While the general rule is that depositing a properly addressed prepaid letter in the post office raises the presumption that it reaches the destination by due course of the mail, and mailing a letter in such a way is prima facie evidence that it was received by the persons to whom it was addressed, Cameron Estate, 388 Pa. 25, 35, 130 A.2d 173 (1957), does the denial of the receipt of the letter by the addressee (here the insurance company-garnishee) nullify the presumption and leave the question of the receipt of the notice open to the jury's determination? We think not.

Testimony contravening the receipt of the notice by Eureka does not put into issue the question of whether the letter was received. The overwhelming weight of statistics clearly indicates that letters properly mailed and deposited in the post office are received by the addressees. Usually, the one who mails a letter is devoid of any ability to prove receipt of the letter by the addressee. The testimony by the addressee that he did not receive the letter, while admissible, is admitted only because of the import of that testimony on the issue of whether the letter was mailed.

In this type of insurance contract the requirement that written notice be given implies the use of the mails in forwarding the notice. The responsibility of the assured and the responsibility of an offeree tendering an acceptance are similar. Where the use of the mails as a means of acceptance is authorized or implied from the surrounding circumstances, the acceptance is complete by posting the letter in normal mail channels, without more. Restatement, Contracts § 66; I Williston, Contracts § 83 (3d ed. 1957). See also Cosgrove v. Woodward, 49 Pa. Superior Ct. 228 (1912). There is no requirement

[ 394 Pa. Page 488]

    of receipt unless expressly provided for. Therefore, when the court charged that the jury must find both posting and receipt error was made. Clearly, the assured was not required to convince the jury by a fair preponderance of the evidence that receipt had been accomplished.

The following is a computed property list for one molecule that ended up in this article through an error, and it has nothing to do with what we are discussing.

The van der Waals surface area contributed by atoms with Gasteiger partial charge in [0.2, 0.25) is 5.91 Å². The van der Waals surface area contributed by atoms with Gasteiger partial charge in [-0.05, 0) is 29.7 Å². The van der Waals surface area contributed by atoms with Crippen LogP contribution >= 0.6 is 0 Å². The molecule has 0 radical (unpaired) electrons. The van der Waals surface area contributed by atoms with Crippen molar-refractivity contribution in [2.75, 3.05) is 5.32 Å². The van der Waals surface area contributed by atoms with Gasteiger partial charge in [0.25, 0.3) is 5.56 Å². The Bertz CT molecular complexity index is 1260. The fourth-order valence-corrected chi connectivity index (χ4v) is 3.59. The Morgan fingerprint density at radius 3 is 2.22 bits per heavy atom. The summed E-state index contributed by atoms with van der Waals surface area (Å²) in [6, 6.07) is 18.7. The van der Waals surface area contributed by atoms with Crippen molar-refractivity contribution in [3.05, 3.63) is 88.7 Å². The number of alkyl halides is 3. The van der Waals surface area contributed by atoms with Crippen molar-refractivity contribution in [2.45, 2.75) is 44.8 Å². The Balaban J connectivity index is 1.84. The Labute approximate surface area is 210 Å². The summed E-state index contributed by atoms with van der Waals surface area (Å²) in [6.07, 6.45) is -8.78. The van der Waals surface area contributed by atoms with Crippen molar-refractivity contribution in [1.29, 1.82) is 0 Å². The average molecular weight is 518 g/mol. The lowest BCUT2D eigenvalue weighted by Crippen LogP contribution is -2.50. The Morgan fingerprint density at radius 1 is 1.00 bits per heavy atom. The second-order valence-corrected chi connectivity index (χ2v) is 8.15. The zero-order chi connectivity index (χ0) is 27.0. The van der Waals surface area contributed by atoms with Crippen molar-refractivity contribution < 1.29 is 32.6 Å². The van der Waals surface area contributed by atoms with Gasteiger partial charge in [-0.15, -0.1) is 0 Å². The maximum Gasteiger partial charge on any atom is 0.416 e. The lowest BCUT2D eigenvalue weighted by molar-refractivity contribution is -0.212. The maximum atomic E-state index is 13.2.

Appellees direct our attention to the court's charge which disregarded the question of the timeliness of a delayed notice. The insurer did receive a notice from the assured some ninety-three days after the accident, but only seventy-one days after the assured had knowledge that someone was injured. They urge that timeliness of the delayed notice was properly in issue regardless of the question of mailing of the original notice. Appellees rely on Hughes v. Central Accident Ins. Co., 222 Pa. 462, 71 Atl. 923 (1909), where timeliness of delayed notice is held properly a jury question where there are extenuating circumstances. Where special circumstances do not appear, the question whether the insured has complied with the requirements of the policy in giving notice of an accident is one for the court. Ross v. Mayflower, supra. See also Jeannette Glass Co. v. Indemnity Ins. Co. of N. America, 370 Pa. 409, 88 A.2d 407 (1952). In that event our function is to review for abuse of discretion. Under all the circumstances of this case, the question of timeliness of delayed notice should have been submitted to the jury under proper instruction. However, this error can be cured now that a new trial has been granted.

Mr. Justice BELL dissents.

Disposition

Order affirmed.

19590112

© 1998 VersusLaw Inc.



Buy This Entire Record For $7.95

Official citation and/or docket number and footnotes (if any) for this case available with purchase.

Learn more about what you receive with purchase of this case.